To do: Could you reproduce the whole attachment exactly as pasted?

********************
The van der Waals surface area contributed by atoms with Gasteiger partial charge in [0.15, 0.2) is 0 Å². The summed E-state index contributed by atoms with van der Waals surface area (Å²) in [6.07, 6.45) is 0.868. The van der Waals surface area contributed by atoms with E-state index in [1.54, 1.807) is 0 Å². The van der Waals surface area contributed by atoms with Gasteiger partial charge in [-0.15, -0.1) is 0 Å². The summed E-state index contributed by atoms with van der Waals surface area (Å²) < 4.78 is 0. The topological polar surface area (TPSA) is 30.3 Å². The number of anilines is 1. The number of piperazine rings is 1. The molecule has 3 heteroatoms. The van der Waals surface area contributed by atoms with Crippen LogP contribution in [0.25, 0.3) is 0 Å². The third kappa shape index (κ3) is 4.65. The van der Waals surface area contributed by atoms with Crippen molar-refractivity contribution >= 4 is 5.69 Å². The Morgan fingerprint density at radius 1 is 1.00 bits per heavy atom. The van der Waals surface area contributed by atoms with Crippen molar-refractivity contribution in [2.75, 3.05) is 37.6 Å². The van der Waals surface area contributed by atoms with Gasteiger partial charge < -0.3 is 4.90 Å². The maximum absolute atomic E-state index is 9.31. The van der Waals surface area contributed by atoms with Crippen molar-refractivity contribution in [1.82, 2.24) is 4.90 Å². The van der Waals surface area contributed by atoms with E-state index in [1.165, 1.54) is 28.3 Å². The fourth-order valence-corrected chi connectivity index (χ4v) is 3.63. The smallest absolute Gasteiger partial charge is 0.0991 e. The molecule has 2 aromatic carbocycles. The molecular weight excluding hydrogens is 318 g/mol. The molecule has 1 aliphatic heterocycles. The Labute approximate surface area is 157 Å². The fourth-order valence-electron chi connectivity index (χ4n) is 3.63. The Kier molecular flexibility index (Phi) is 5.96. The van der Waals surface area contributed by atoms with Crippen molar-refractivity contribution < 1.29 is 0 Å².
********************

The van der Waals surface area contributed by atoms with Gasteiger partial charge in [0.15, 0.2) is 0 Å². The summed E-state index contributed by atoms with van der Waals surface area (Å²) in [6.07, 6.45) is 0.868. The van der Waals surface area contributed by atoms with E-state index in [1.54, 1.807) is 0 Å². The van der Waals surface area contributed by atoms with Gasteiger partial charge in [-0.15, -0.1) is 0 Å². The summed E-state index contributed by atoms with van der Waals surface area (Å²) < 4.78 is 0. The topological polar surface area (TPSA) is 30.3 Å². The number of anilines is 1. The number of piperazine rings is 1. The molecule has 3 heteroatoms. The van der Waals surface area contributed by atoms with Crippen LogP contribution in [0.25, 0.3) is 0 Å². The third kappa shape index (κ3) is 4.65. The van der Waals surface area contributed by atoms with Crippen molar-refractivity contribution >= 4 is 5.69 Å². The Morgan fingerprint density at radius 1 is 1.00 bits per heavy atom. The van der Waals surface area contributed by atoms with Crippen molar-refractivity contribution in [2.75, 3.05) is 37.6 Å². The van der Waals surface area contributed by atoms with Gasteiger partial charge < -0.3 is 4.90 Å². The maximum absolute atomic E-state index is 9.31. The van der Waals surface area contributed by atoms with Crippen molar-refractivity contribution in [1.82, 2.24) is 4.90 Å². The van der Waals surface area contributed by atoms with E-state index in [1.165, 1.54) is 28.3 Å². The fourth-order valence-corrected chi connectivity index (χ4v) is 3.63. The smallest absolute Gasteiger partial charge is 0.0991 e. The molecule has 2 aromatic carbocycles. The molecular weight excluding hydrogens is 318 g/mol. The molecule has 1 aliphatic heterocycles. The Labute approximate surface area is 157 Å². The fourth-order valence-electron chi connectivity index (χ4n) is 3.63. The Kier molecular flexibility index (Phi) is 5.96. The van der Waals surface area contributed by atoms with Crippen molar-refractivity contribution < 1.29 is 0 Å².